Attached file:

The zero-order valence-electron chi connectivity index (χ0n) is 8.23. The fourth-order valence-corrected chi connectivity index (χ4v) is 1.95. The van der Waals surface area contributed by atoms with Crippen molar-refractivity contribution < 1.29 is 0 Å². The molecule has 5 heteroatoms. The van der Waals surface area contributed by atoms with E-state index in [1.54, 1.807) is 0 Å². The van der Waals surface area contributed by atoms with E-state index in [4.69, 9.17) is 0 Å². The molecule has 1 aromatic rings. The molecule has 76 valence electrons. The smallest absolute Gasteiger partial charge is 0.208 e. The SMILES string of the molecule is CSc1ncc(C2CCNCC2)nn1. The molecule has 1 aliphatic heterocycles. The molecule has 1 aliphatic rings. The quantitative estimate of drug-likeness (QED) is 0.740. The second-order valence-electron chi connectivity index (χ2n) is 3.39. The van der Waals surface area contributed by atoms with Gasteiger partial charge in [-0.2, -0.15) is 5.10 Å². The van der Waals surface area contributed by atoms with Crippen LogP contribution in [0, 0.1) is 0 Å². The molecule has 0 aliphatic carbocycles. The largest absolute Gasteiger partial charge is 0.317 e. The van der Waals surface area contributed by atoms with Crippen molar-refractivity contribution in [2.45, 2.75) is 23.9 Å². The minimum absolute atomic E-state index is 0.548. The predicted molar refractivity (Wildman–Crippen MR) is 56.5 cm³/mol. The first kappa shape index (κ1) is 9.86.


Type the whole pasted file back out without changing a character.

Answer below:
The zero-order valence-electron chi connectivity index (χ0n) is 8.23. The fourth-order valence-corrected chi connectivity index (χ4v) is 1.95. The van der Waals surface area contributed by atoms with Crippen molar-refractivity contribution < 1.29 is 0 Å². The molecule has 5 heteroatoms. The van der Waals surface area contributed by atoms with E-state index in [1.54, 1.807) is 0 Å². The van der Waals surface area contributed by atoms with E-state index in [4.69, 9.17) is 0 Å². The molecule has 1 aromatic rings. The molecule has 76 valence electrons. The smallest absolute Gasteiger partial charge is 0.208 e. The SMILES string of the molecule is CSc1ncc(C2CCNCC2)nn1. The molecule has 1 aliphatic heterocycles. The molecule has 1 aliphatic rings. The quantitative estimate of drug-likeness (QED) is 0.740. The second-order valence-electron chi connectivity index (χ2n) is 3.39. The van der Waals surface area contributed by atoms with Gasteiger partial charge in [-0.2, -0.15) is 5.10 Å². The van der Waals surface area contributed by atoms with Crippen LogP contribution in [0, 0.1) is 0 Å². The molecule has 0 aliphatic carbocycles. The largest absolute Gasteiger partial charge is 0.317 e. The van der Waals surface area contributed by atoms with Crippen molar-refractivity contribution in [2.45, 2.75) is 23.9 Å². The minimum absolute atomic E-state index is 0.548. The predicted molar refractivity (Wildman–Crippen MR) is 56.5 cm³/mol. The first kappa shape index (κ1) is 9.86.